Technology companies have been criticised after certain third-party applications on their platforms failed to provide clear enough indications to users over how their personal data will be used and stored.
Google recently came under fire over claims that it circumvented security in Safari browsers in iPhones to track millions of users of its services, while Apple was criticised for allowing the Path social network to store the address books of thousands of iPhone users.
California's attorney general said yesterday that the new rules mean that six major tech firms - Amazon, Apple, Google, Microsoft, BlackBerry-maker Research in Motion (RIM) and Hewlett-Packard - and developers on their platforms must offer privacy policies that users can fully understand before downloading apps.
Technically, the ruling only applies to California, but it is widely expected to set the trend for privacy policies on the global apps marketplace, including Google Android, Apple iOS, Microsoft Windows Phone and RIM's BlackBerry.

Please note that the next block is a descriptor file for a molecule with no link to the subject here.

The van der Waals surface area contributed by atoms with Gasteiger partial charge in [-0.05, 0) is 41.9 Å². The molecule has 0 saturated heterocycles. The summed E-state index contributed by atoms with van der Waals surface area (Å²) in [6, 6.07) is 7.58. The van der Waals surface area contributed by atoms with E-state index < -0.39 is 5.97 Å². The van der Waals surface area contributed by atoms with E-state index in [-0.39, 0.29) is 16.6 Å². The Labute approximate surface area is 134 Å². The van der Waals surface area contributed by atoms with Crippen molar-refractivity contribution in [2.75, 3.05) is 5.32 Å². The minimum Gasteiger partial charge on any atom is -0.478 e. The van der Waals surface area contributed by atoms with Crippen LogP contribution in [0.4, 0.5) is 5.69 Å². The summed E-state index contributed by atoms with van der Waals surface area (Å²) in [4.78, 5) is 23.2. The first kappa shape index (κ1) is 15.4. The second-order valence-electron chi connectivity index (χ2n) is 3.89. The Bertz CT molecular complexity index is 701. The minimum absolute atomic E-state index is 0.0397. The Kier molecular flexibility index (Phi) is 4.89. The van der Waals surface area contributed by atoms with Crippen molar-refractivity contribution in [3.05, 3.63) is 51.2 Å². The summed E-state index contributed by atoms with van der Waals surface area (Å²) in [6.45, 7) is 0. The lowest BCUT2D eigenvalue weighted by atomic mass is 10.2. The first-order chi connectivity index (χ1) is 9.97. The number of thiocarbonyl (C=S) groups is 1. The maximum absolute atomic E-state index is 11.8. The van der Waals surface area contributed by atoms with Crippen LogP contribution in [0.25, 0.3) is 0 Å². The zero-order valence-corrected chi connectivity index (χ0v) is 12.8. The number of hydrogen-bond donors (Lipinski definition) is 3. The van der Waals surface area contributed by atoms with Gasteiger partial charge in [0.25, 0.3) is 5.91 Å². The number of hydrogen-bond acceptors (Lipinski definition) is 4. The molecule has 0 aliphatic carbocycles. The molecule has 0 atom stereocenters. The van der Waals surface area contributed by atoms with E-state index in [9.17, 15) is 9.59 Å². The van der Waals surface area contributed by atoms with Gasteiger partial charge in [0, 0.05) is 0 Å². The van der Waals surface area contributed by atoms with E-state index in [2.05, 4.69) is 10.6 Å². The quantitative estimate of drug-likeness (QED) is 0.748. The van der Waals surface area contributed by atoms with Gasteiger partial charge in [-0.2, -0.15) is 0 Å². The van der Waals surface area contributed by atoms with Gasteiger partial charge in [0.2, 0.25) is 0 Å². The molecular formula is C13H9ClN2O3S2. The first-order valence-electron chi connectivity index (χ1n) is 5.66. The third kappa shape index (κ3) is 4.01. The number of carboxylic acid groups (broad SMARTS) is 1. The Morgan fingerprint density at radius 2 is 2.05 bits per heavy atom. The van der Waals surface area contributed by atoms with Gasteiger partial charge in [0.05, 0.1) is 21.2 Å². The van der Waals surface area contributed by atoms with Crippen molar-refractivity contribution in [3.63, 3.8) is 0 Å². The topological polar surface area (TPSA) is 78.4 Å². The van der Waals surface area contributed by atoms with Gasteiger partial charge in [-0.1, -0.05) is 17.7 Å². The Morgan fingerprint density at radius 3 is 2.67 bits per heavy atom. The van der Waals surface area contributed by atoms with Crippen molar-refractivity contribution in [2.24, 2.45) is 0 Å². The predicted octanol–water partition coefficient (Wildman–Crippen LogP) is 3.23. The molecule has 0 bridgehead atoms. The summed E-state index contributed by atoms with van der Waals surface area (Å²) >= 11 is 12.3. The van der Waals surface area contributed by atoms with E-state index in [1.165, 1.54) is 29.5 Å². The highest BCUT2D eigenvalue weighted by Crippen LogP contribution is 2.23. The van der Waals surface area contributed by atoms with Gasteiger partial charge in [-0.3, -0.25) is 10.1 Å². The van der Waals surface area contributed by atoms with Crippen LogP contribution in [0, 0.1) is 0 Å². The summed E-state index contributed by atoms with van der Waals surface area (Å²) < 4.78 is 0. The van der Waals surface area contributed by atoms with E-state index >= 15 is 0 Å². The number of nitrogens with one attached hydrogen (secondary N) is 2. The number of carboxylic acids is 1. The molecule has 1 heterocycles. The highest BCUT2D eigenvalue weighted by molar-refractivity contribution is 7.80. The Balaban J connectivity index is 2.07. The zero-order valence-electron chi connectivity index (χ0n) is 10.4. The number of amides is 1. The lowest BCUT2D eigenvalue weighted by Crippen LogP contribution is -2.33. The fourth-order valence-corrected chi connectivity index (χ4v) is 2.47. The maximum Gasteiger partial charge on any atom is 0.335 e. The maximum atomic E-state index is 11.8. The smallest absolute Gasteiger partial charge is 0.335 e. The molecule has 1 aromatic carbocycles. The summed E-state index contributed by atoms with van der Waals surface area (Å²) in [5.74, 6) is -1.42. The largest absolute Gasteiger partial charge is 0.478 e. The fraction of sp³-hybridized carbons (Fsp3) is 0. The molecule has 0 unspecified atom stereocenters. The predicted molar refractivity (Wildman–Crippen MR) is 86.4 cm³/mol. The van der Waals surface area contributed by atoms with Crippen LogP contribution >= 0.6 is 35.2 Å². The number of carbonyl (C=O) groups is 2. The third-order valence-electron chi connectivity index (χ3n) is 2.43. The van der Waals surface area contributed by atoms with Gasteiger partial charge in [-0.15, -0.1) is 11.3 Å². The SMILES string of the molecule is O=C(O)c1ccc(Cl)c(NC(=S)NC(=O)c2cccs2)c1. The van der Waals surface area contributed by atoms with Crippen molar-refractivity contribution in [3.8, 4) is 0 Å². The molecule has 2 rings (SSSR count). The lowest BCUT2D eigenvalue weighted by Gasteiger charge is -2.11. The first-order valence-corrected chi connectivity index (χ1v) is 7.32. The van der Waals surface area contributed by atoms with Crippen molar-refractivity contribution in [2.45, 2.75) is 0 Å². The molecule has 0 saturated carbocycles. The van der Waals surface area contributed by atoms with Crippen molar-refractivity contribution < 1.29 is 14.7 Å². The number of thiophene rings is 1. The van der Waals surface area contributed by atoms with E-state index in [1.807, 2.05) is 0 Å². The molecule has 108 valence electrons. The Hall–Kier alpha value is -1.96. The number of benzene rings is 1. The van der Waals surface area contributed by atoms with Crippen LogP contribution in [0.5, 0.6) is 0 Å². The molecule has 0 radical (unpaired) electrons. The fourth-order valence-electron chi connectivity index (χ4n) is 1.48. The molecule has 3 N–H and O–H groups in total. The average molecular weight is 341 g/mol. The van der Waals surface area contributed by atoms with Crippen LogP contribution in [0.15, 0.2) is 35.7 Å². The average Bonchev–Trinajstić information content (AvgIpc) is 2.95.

California Attorney General Kamala Harris said that it had previously been unclear to app developers whether US online privacy protection law applied to mobile apps, but the ruling is intended to resolve that confusion.
Harris said that developers should be aware that authorities are prepared to enforce the newly clarified California Online Privacy Protection Act against any cases of infringement.
"We take a great deal of pride in the technology that was born in our backyard," Harris said. "There's no desire on any of our parts to slow down what's potentially life-changing and world-changing technology. But we also shouldn't have to accept false choices between privacy and access to innovation."
The new system will not actually limit the data that apps can 'grab' from smartphone users, including email addresses, location, and personal contacts, but it will require the services to inform customers of what is being taken.
The six participating companies will meet the attorney general in six months to assess compliance among their developers, although Harris acknowledged that there was no specific timeline for enforcement.